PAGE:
The effects of early menstruation on health The effects of early menstruation on health

Women who began their menstrual cycle before age 12 may suffer from health problems in the future. To prevent complications, learn about the health effects of early menstruation.

According to Northwestern University in Illinois in the United States, menstrual cycles come with extreme hormonal changes, especially due to estrogen, which has an effect on a lot of the tissue in the body. After women get their first period, tissues in their breasts are those that develop most.

According to a report from an organization that works in breast cancer prevention, the  Breast Cancer Fund, women who had their first period before age 12 are 50% more likely to develop breast cancer compared to those who got it at age 16. This study also explains that early puberty is related to high exposure to estrogen, a hormone that is an initiator of breast cancer.

Another complication may include premature menopause. A study published in the journal Human Reproduction reveals that compared to women who get their first period between ages 12 and 13, women who get their first period at age 11 have an 80% chance of entering menopause before age 40 and a 30% chance of entering menopause between ages 40 and 44 (early menopause).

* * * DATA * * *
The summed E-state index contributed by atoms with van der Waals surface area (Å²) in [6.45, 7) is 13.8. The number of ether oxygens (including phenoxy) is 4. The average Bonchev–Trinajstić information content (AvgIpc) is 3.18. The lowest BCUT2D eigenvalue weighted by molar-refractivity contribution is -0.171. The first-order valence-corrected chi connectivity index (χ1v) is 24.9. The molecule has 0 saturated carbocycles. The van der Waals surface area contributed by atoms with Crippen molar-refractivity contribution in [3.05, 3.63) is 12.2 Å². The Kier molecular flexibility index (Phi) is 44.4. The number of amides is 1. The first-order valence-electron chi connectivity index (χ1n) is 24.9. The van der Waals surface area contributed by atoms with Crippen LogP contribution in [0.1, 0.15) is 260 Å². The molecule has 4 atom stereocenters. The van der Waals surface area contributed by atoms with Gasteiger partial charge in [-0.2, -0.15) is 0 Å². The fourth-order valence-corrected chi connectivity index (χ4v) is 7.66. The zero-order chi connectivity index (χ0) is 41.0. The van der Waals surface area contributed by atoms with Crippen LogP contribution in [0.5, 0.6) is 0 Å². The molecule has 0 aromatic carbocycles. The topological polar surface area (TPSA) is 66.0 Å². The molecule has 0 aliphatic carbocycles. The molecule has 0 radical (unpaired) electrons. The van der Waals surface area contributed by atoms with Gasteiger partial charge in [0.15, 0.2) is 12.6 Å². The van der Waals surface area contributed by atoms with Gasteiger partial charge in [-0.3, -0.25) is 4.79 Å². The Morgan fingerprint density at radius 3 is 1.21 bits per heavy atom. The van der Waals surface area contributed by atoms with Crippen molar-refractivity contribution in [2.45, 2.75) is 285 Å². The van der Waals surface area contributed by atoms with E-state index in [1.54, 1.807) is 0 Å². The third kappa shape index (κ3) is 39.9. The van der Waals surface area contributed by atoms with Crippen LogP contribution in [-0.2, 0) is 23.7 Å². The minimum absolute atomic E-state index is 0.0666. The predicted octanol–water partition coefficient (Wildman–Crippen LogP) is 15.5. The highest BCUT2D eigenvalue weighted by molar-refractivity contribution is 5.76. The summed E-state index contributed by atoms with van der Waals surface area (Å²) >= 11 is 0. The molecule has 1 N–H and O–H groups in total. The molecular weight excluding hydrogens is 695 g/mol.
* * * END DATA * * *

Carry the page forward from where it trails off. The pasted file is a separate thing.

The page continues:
Early menstruation can also be tied to infertility. A study published in the journal Fertility and Sterility found that women who menstruate early have a greater risk of infertility. This is due to the fact that these women are more likely to have lower ovarian reserves, which means they have less follicles releasing eggs, lowering the chances of fertilization.

HIGHLIGHT// Women should see their gynecologist after their first menstruation to learn what types of treatments may be necessary for them and to prevent any complications.

Related article: Know your menstrual cycle to detect irregularities